Several miles from the Salton Sea sits Salvation Mountain, an outsider art masterpiece with one simple message: God is love. Emblazoned with biblical messages, it’s made of local adobe, donated paint, and a mishmash of found objects. Leonard Knight spent 30 years of his life turning trash into art in order to spread his message. You’re free to climb the mountain as long as you stay on the yellow brick road. Once you reach its 50-foot summit, you’ll also have amazing views of the surrounding desert and town; and don’t forget to visit the museum. Bring a bucket of paint to donate for the maintenance of the mountain and start clicking your camera away.
Oro Grande/Route 66: Elmer’s Bottle Tree Ranch
A forest in the middle of the desert, you wonder? Well, it’s an impressive one indeed. A forest of bottle trees (literally metal structures sporting a variety of glass bottles) welcomes visitors driving Route 66 between Las Vegas and Los Angeles. Gorgeous photographic opportunities abound and Elmer himself is a gem, if you’re lucky enough to spot him. With over 200 installations all made from Elmer’s own bottles collected since 1952, this place is a visual treat accompanied beautifully by the sounds of the desert breeze making its way through the humming glass.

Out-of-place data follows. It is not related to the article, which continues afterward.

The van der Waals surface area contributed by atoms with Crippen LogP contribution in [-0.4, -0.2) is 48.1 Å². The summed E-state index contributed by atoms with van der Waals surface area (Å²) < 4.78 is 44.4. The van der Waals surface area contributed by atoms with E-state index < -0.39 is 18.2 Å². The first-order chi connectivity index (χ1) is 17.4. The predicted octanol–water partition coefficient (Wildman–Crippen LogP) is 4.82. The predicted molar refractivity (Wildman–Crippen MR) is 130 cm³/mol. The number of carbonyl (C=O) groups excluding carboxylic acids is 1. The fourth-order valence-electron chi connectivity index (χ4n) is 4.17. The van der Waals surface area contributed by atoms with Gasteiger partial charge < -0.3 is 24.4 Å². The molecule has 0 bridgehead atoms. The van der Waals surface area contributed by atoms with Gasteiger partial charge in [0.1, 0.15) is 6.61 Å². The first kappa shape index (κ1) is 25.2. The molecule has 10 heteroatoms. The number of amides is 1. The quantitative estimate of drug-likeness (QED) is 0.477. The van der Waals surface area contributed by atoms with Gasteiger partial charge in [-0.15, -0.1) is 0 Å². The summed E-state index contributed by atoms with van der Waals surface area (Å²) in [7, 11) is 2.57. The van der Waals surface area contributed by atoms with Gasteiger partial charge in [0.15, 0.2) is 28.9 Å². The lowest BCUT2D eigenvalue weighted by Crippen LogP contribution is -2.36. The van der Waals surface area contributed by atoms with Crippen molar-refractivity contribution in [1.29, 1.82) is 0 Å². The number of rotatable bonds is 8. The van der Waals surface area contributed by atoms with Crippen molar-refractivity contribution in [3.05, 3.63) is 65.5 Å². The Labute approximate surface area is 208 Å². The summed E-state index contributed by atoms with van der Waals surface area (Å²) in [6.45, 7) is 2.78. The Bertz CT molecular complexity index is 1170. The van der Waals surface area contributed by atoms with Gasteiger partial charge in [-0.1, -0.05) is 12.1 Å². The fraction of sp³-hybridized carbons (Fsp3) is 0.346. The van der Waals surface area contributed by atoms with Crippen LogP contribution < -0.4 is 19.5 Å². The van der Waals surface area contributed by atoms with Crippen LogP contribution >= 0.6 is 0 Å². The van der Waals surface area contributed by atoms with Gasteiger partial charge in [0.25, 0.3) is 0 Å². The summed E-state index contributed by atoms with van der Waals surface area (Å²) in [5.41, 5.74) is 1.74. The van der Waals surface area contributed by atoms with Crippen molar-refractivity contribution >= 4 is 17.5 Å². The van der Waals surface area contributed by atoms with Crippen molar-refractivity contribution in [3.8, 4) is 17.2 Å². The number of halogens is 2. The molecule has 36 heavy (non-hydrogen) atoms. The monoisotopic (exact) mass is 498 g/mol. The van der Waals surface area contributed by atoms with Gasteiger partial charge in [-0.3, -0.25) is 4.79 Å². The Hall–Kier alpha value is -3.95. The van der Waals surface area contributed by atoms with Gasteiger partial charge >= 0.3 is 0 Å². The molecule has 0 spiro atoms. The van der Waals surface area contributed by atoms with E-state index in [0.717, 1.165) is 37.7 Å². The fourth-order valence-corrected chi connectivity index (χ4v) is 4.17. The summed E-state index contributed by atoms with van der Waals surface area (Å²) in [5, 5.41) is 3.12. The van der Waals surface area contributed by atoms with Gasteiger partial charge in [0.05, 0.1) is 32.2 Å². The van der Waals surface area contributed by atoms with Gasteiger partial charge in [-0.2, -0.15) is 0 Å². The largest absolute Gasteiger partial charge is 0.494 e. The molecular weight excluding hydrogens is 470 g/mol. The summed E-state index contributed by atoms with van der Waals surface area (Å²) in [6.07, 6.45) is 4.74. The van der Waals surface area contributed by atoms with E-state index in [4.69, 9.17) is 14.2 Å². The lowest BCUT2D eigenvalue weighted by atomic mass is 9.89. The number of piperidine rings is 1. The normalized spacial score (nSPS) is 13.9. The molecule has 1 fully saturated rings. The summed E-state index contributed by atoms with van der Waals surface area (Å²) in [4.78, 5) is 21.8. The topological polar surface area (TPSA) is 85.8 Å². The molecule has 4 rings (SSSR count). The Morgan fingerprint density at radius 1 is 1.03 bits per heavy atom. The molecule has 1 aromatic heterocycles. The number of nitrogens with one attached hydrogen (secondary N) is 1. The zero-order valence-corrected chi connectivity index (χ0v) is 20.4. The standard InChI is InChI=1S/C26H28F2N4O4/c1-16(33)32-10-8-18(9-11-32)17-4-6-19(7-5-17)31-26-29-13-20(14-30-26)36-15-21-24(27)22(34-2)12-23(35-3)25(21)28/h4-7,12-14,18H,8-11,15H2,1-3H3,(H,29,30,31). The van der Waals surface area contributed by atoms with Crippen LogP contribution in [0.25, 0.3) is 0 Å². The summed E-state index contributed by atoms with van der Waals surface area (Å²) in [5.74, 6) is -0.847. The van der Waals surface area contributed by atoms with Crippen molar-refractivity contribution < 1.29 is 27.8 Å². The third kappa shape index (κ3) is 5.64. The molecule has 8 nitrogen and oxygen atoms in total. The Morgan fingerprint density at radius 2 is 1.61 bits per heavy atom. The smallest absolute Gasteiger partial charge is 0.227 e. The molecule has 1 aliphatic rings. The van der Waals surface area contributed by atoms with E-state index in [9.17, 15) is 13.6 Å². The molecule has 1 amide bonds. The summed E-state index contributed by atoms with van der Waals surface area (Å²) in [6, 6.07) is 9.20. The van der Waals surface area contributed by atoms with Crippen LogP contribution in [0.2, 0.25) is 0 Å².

San Luis Obispo: Bubblegum Alley
A living work of art, Bubblegum Alley is an ever-mutating organism with hundreds of new pieces of gum added daily. Nestled in the heart of downtown SLO, it’s a far cry from its surrounds: upscale wineries, boutiques, and cafes. Perhaps one of the town’s strangest landmarks, the bubblegum-covered alley is a 15-foot high, 70-foot long ode to feuding students from two local high schools. While not ideal for germaphobes, it’s a great place to take a photo with the kids and add your own piece of Trident to the landmark. Located between 733 and 734 on Higuera Street.
Yucca Valley: Desert Christ Park
Ever wondered what it would be like to join the Last Supper? Here’s your chance. Over 35 larger-than-life concrete sculptures dot the 3.5 acres of this park. Each piece depicts a different scene in JC’s life and have impressively withstood over 60 years of the harsh, desert climate. Tongue-in-cheek to some, inspirational to others, it has a wonderfully mysterious and eerie quality. Not so much a must-see but really, if you’re in the area...why not?!
What are some of your favorite SoCal California roadside attractions? Share with us!